China, India and Japan: Friend and Foe

China’s position in the world is drawing increasing comment. Will its growing economic strength be converted into military aspirations, or does it present a massive economic opportunity? Beijing’s relations with the two other Asian giants are changing too with a rapprochement between India and China and the worsening of relations between China and Japan.

The World Today Published 1 May 2005 Updated 15 October 2020 4 minute READ

Dr Gareth Price

Former Senior Research Fellow, Asia-Pacific Programme

David Wall

Associate Fellow, International Economics Programme, Chatham House

The events that sparked these developments - a meeting of Indian Prime Minister, Manmohan Singh, and the Chinese Premier, Wen Jiabao, and riots in China in protest at Japanese textbooks - have a wider context of economic and political links with global ramifications.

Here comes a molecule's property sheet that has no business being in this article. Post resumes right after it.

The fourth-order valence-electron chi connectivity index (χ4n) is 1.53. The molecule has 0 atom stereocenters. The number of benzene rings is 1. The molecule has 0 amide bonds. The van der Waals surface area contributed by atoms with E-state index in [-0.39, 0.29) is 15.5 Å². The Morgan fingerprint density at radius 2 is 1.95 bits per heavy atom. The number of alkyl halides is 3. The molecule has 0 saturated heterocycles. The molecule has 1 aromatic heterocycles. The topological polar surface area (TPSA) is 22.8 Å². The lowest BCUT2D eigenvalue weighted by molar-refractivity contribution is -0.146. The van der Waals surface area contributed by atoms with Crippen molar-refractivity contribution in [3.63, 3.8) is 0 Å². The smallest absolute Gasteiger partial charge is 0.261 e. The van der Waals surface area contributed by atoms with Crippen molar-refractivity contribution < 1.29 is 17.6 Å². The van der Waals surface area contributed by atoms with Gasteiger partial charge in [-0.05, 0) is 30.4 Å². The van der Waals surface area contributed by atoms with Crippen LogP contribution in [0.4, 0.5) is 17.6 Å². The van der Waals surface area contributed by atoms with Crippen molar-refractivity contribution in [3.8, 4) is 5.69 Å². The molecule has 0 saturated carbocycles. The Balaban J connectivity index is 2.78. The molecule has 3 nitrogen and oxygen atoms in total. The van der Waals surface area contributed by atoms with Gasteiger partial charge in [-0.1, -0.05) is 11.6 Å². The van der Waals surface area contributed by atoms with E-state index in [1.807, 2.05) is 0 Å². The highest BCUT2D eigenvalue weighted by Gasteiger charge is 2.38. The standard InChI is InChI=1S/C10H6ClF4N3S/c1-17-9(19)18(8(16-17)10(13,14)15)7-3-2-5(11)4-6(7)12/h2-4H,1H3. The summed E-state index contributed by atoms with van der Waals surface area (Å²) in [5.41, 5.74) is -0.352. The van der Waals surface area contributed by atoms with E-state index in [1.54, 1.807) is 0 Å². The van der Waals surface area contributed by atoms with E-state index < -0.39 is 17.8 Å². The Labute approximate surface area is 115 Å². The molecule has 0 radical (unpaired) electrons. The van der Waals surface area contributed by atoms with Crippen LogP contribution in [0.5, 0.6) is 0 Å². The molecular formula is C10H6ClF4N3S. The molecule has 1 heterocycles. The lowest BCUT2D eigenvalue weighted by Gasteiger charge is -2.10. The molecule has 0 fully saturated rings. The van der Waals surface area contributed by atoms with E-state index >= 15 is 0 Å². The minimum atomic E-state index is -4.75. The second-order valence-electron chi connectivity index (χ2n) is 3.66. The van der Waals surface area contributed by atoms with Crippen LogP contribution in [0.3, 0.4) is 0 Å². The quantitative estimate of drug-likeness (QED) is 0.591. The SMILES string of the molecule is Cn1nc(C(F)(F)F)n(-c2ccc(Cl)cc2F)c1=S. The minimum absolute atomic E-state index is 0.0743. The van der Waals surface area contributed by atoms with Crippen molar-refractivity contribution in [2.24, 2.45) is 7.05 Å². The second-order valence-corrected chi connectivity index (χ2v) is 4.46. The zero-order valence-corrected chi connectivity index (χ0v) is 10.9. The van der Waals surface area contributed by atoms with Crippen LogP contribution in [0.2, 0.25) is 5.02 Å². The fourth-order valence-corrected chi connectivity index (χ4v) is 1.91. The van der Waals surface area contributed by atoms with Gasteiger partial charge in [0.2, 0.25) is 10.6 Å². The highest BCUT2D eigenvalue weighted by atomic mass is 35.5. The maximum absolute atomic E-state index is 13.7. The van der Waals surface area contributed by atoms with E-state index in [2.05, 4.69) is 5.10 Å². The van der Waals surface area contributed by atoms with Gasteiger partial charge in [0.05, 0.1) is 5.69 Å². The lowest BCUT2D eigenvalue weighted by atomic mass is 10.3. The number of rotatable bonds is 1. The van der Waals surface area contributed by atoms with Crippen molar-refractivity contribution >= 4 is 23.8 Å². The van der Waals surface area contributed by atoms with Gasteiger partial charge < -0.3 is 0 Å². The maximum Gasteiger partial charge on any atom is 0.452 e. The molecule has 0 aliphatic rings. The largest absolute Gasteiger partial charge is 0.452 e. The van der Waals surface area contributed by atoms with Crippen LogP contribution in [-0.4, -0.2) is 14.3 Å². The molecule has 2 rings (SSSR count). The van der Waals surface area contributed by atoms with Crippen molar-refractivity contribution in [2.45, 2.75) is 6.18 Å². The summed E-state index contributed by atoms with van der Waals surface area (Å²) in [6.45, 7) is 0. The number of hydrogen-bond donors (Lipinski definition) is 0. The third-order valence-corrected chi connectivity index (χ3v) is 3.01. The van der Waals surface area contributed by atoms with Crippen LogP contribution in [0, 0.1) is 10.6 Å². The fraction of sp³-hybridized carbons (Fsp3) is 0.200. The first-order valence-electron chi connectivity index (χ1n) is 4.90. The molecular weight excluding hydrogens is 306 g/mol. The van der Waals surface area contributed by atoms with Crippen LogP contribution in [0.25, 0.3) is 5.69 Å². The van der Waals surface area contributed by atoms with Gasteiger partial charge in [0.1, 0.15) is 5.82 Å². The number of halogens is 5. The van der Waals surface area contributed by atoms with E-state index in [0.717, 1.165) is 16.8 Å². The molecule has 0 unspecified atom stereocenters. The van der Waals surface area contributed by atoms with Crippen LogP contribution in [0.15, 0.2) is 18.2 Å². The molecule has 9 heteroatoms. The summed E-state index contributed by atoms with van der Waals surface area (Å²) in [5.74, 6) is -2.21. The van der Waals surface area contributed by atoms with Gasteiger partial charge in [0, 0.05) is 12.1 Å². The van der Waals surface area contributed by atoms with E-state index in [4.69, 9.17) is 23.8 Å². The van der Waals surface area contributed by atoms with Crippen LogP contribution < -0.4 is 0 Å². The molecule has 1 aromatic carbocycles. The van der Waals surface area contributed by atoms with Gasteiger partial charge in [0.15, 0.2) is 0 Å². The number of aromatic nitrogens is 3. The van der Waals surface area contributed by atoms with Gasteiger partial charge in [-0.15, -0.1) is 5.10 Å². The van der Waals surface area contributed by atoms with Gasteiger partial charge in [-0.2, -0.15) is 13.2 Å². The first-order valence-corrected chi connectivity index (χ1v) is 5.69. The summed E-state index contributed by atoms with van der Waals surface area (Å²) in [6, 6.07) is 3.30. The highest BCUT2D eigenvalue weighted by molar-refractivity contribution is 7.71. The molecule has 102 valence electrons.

The aspirations of both Japan and India have changed in recent years. Both countries see themselves as key players if the post-Cold War world is to be multi-polar. Following the Second World War, Japan saw its global role in economic – not political, and certainly not military – terms. Its approval of a new edition of an offending textbook might have been the last straw that led to riots in China, but there have been a lot more straws in recent years.

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